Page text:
A year ago Luigi had the privilege of introducing heat networks for the first time at SuperReturn. In that presentation, we highlighted some of the key features of this attractive asset class:
- It is a well-understood, mainstream technology. District heating involves distributing heat to residential and commercial units through insulated pipes carrying hot water from centralized sources. The system has been used for decades, especially in Nordic countries for example in Sweden where it supplies more than 60% of heat demand.
- It is at the core of the energy transition. Heat networks can use sustainable sources of energy such as geothermal, heat pumps, waste heat or biomass. Building a sustainably-fuelled network is the most cost effective way of decarbonizing heat in high demand urban settings.
- Its risk/reward profile combines elements of infrastructure and private equity. Taking an investment decision to build a new network involves forecasting expected customer pick-up, as only a minority of customers are willing to sign up an offtake before a network is operational; sales and operations management are also more complex than for most infrastructure assets. However, once a network is built and customers are connected, the asset classifies as core infrastructure since it delivers an essential service, is fully contracted and has a very long useful life.
Since that update, the market has moved even further along these trendlines. In September 2021 Luigi gave the SUperReturn investor community an update on the market – available in the link on this page.
Governments in several European countries have confirmed commitments to decarbonizing the heat sector and promote the development and construction of heat networks. These include initiatives at the EU level (Fit for 55), the Netherlands (working on a new Heat Law), the UK and Switzerland.
These initiatives are all part of a much broader trend in the energy sector towards electrification, since fundamentals of heat networks strongly support replacing fossil fuels with sources such as heat pumps or geothermal. This will require however some regulatory changes, as for example in the UK electricity and gas are not on a level play field when it comes to CO2 taxation: electricity is still heavily taxed even though its CO2 footprint has dropped by 70% in a decade.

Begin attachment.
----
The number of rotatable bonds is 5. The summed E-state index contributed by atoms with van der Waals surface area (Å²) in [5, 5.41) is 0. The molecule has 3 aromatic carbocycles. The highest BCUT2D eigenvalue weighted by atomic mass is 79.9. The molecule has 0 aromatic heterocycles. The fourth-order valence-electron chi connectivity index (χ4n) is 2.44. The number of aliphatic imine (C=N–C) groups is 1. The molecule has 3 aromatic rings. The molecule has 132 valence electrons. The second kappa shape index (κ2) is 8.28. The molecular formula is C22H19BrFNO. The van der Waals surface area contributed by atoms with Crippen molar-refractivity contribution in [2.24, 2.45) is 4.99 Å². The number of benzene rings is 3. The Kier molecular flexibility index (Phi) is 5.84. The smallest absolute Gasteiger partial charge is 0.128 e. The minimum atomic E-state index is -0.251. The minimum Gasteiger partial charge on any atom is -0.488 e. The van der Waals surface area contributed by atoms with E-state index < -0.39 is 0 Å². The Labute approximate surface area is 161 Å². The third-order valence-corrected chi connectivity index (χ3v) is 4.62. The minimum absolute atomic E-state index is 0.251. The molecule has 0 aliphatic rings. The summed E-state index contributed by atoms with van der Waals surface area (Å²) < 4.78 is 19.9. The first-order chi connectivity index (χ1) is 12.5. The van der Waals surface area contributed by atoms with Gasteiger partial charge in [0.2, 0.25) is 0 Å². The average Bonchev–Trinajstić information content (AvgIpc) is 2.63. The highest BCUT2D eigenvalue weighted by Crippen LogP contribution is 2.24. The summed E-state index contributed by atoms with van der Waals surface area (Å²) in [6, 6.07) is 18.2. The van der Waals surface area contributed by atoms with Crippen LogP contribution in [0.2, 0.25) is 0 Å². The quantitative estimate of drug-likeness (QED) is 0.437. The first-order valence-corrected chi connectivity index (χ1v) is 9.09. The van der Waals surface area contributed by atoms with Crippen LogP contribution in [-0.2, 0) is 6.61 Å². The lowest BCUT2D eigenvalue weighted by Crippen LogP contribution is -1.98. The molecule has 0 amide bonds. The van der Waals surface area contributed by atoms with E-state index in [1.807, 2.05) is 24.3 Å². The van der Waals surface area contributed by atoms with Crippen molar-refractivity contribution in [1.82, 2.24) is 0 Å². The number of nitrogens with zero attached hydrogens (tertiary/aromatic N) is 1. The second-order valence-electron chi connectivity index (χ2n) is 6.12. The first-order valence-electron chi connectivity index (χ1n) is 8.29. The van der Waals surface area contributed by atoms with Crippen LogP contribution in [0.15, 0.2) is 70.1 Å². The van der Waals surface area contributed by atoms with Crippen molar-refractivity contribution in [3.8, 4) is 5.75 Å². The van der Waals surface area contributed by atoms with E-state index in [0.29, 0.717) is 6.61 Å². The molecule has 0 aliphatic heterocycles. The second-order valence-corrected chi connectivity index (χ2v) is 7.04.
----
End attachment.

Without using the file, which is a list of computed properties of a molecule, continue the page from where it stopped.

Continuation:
Industrial and financial players have taken notice of these trends: utilities such as Engie, Vattenfall, Fortum and E.ON are all actively investing in district heating, dedicating substantial resources and generally increasing their commitment levels to the sector.
Financial players have also entered the field, and over the last decade we have seen several institutional investors acquire district heating assets -especially in Northern Europe- with the average size and valuation multiples increasing as the asset’s classification as “core infrastructure” took hold.
Looking ahead, we expect to see the sector grow with more countries launching new initiatives to promote investments. In our view the most successful ones are likely to be those willing to put in place clear, binding decarbonization targets at the municipal level and to level the playing field with gas.
Overall, we expect electrification to gradually take hold, as the economic case for heat pumps strengthens as the housing stock becomes more efficient and renewables-fuelled electricity becomes cleaner and cheaper.
We expect the roles of municipal stakeholders to be very important, with project co-ownership/sponsorship to play important roles in new schemes.
We will see smarter, cleaner and more efficient 4th and 5th generation networks take over, starting with new build residential and gradually expanding from there.
And finally, we expect to see more financial investors enter the space, both institutional/direct investors and active investment managers, as the sector will gradually evolve from being a niche towards becoming a mainstream part of our sustainable urban infrastructure.